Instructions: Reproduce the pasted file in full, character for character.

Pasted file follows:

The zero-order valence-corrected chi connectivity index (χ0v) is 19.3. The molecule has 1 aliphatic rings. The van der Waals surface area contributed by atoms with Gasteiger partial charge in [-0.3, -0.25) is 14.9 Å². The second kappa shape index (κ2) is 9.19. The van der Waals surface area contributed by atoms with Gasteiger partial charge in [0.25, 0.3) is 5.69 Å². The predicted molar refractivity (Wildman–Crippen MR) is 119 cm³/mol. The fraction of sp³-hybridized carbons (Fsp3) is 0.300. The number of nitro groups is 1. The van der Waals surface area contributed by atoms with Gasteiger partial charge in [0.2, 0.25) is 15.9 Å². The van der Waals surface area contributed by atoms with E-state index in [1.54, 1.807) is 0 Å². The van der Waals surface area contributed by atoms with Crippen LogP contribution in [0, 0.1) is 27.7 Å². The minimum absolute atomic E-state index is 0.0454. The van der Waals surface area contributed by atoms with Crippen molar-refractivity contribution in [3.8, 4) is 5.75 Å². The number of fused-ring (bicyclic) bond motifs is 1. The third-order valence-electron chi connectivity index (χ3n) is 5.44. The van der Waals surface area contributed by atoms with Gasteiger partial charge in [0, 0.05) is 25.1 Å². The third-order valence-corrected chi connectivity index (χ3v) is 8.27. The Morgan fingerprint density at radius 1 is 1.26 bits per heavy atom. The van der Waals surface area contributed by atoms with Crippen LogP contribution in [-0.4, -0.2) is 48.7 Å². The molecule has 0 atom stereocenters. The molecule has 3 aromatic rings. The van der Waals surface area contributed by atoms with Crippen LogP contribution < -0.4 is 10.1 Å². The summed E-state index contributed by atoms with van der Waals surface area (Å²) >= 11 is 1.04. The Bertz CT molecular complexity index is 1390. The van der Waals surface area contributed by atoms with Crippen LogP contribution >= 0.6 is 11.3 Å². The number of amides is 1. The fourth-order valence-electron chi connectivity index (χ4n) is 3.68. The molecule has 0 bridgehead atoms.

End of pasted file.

The zero-order valence-corrected chi connectivity index (χ0v) is 19.3. The molecule has 1 aliphatic rings. The van der Waals surface area contributed by atoms with Gasteiger partial charge in [-0.3, -0.25) is 14.9 Å². The second kappa shape index (κ2) is 9.19. The van der Waals surface area contributed by atoms with Gasteiger partial charge in [0.25, 0.3) is 5.69 Å². The predicted molar refractivity (Wildman–Crippen MR) is 119 cm³/mol. The fraction of sp³-hybridized carbons (Fsp3) is 0.300. The number of nitro groups is 1. The van der Waals surface area contributed by atoms with Gasteiger partial charge in [0.2, 0.25) is 15.9 Å². The van der Waals surface area contributed by atoms with E-state index in [1.54, 1.807) is 0 Å². The van der Waals surface area contributed by atoms with Crippen LogP contribution in [0, 0.1) is 27.7 Å². The minimum absolute atomic E-state index is 0.0454. The van der Waals surface area contributed by atoms with Crippen molar-refractivity contribution in [3.8, 4) is 5.75 Å². The number of fused-ring (bicyclic) bond motifs is 1. The third-order valence-electron chi connectivity index (χ3n) is 5.44. The van der Waals surface area contributed by atoms with Gasteiger partial charge in [0, 0.05) is 25.1 Å². The third-order valence-corrected chi connectivity index (χ3v) is 8.27. The Morgan fingerprint density at radius 1 is 1.26 bits per heavy atom. The van der Waals surface area contributed by atoms with Crippen LogP contribution in [-0.4, -0.2) is 48.7 Å². The molecule has 0 atom stereocenters. The molecule has 3 aromatic rings. The van der Waals surface area contributed by atoms with Crippen LogP contribution < -0.4 is 10.1 Å². The summed E-state index contributed by atoms with van der Waals surface area (Å²) >= 11 is 1.04. The Bertz CT molecular complexity index is 1390. The van der Waals surface area contributed by atoms with Crippen LogP contribution >= 0.6 is 11.3 Å². The number of amides is 1. The fourth-order valence-electron chi connectivity index (χ4n) is 3.68. The molecule has 0 bridgehead atoms.